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Soros Fellowship

UC Riverside Alumna Wins Prestigious Award

Janine Joseph, a poet and graduate student, receives a Paul & Daisy Soros Fellowship for New Americans.

(April 23, 2009)

Janine JosephEnlarge

Janine Joseph

RIVERSIDE, Calif. – Janine Joseph, a graduate of the University of California, Riverside, has won a Paul & Daisy Soros Fellowship for New Americans.

She is one of 31 graduate students – all immigrants or the children of immigrants – named a 2009 Soros fellowship winner. The award pays half of the tuition for two years of graduate study – up to $16,000 per year – at a U.S. university and living expenses of $20,000 per year.

Joseph, 26, is a first-year Ph.D. candidate in literature and creative writing at the University of Houston, Texas, where she also teaches composition. She earned a bachelor’s degree in creative writing at UCR, summa cum laude with upper division honors, and a master of fine arts degree at New York University.

In the year between completing her M.F.A. in poetry and enrolling at the University of Houston, Joseph worked as a counselor at NYU’s Opportunity Programs. She previously taught creative writing at NYU and was a teaching fellow for the Starworks Foundation, a nonprofit that teaches creative writing to hospitalized children. She also interned as a teaching artist with the Community~Word Project in New York City.

Joseph was admitted to UCR with the Chancellor’s Performance Award for Creative Writing, a scholarship, and was a fellow in the Gluck Fellows Program of the Arts, the university’s premier arts outreach program.

Born in Manila, the Philippines, Joseph came to the United States with her family at the age of 8. She graduated from La Sierra High School in Riverside and earned an A.A. with Great Distinction at Riverside Community College before transferring to UCR.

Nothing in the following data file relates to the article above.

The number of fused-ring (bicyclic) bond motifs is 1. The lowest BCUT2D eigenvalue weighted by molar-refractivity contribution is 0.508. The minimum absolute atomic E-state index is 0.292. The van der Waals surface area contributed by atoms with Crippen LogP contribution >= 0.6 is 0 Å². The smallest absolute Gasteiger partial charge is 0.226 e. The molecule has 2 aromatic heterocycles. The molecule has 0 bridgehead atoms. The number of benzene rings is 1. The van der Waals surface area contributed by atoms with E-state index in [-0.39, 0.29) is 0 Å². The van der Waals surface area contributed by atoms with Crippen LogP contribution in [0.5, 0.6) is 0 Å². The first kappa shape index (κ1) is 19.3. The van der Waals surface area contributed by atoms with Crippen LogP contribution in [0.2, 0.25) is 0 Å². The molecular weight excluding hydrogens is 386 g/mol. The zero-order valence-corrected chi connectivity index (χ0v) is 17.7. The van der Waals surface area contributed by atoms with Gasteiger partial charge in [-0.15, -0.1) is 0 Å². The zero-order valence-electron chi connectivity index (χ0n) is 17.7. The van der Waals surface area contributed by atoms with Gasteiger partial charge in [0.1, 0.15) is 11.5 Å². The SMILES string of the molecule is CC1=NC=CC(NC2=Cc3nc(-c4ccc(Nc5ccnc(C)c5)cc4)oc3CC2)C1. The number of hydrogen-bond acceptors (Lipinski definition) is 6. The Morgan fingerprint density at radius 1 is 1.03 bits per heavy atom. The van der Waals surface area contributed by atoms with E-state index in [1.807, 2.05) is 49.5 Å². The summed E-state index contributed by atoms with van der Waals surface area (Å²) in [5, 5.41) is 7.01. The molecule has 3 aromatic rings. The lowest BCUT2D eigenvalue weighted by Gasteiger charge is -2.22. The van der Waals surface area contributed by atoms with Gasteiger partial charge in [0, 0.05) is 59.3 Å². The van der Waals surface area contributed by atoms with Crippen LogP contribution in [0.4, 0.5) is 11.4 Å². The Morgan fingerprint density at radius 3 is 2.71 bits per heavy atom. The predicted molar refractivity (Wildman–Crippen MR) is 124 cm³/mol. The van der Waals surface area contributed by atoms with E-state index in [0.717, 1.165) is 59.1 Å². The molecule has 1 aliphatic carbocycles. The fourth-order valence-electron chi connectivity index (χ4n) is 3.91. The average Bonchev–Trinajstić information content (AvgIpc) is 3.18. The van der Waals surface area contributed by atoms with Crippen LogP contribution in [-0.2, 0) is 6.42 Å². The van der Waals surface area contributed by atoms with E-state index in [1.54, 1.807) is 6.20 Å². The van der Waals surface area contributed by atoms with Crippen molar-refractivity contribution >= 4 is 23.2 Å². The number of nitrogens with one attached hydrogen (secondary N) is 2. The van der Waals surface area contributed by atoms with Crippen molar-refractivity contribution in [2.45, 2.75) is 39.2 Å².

The Soros fellowship will allow her time to focus on her writing, she said.

“I have never had the opportunity to simply complete my studies and just write,” Joseph said. “I was always trying to piece together enough funds to pay for college and graduate school.”

She hopes to use the time to finish a collection of poems, tentatively titled “Human Archipelago,” which focuses on the often untold experiences of undocumented immigrants. She also is working on a series of personal essays.

Her poems have appeared in such journals as Third Coast, Spoon River Poetry Review, Nimrod International Journal, Fugue and Calabash. She is a senior poetry reader for Gulf Coast: A Journal of Literature and Fine Arts at the University of Houston and has served as layout and design editor for Washington Square. She is a fellow of the Kundiman poetry organization for Asian-American poets.

Joseph said her experience at UC Riverside helped to launch her career as a poet and teacher.

“Before coming to UCR, I was a writer with a lot of direction, but no craft. I am forever indebted to the professors and classmates with whom I studied for shaping me into the kind of poet, researcher, student, and teacher I am today,” she said.

The Soros fellowship program is funded by income from a charitable trust of $65 million created by Paul and Daisy Soros of New York City and New Canaan, Conn. Fellows are selected using several criteria: the relevance of graduate study to the individual’s long-term goals; creativity, originality and initiative demonstrated in any area of the applicant’s life; commitment to and capacity for accomplishment, demonstrated through activity that has required drive and sustained effort; and commitment to the values expressed in the U.S. Constitution and Bill of Rights.

To date, 354 fellowships have been awarded. Previous winners include authors, composers, patent-holders, musicians, federal law clerks, doctors, lawyers, and educators.


The University of California, Riverside ( is a doctoral research university, a living laboratory for groundbreaking exploration of issues critical to Inland Southern California, the state and communities around the world. Reflecting California's diverse culture, UCR's enrollment has exceeded 21,000 students. The campus opened a medical school in 2013 and has reached the heart of the Coachella Valley by way of the UCR Palm Desert Center. The campus has an annual statewide economic impact of more than $1 billion.

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